After that America saw a string of train robberies, mostly in the south and west. While they were no where near as common as the number found in dime novels, illustrated press reports, in movies and on television, there were hundreds of robberies over the next fifteen years, some by storied men like Jessee James or Butch Casidy and the Sundance Kid, but most robbers who have faded in time, and almost all the thieves were eventually brought to often frontier justice.
The glamour and drama of the train robbery is so strong that the first silent film with a complete story was in 1903: "The Great Train Robbery.", where a robber in Tex-Mex clothing points a gun directly at the camera and the audience.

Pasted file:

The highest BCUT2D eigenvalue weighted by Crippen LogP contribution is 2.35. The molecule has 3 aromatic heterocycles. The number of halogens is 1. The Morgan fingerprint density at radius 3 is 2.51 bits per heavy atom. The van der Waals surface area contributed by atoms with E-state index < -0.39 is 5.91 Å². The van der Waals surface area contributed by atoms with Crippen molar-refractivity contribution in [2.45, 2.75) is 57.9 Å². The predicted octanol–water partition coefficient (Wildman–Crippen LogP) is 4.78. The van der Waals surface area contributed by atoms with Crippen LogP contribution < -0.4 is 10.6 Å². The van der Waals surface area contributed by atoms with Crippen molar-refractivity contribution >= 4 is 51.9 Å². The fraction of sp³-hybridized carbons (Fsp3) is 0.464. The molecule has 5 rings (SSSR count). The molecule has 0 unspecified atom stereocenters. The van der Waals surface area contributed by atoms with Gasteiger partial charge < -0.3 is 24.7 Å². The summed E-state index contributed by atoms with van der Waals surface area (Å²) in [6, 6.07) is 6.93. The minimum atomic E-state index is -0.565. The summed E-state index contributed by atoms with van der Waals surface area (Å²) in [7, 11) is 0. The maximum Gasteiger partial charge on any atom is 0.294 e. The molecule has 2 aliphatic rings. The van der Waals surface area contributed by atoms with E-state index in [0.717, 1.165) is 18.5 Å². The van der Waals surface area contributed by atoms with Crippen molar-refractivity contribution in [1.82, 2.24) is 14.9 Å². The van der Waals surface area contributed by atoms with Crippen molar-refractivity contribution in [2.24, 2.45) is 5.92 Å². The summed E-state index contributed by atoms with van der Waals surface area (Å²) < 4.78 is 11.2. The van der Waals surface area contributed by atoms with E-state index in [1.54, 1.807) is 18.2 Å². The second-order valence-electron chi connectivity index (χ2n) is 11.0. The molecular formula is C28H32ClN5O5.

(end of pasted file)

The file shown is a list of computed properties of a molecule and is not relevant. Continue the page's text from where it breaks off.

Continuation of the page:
Less glamorous, but far more common and still around today, is the theft of cargo and even train cars.
In 1995 thieves stopped trains near the Mexican boarder, blocking the tracks and taking television sets. There are ten or more of these armed robberies each year. Cargo freight taken off trains and trucks, in raid yards or truck stops, exceeds thirty billion dollars in merchandise a year. Disappearing box cars ride trains across the country, said to be transporting drugs and weapons, without a paper trail.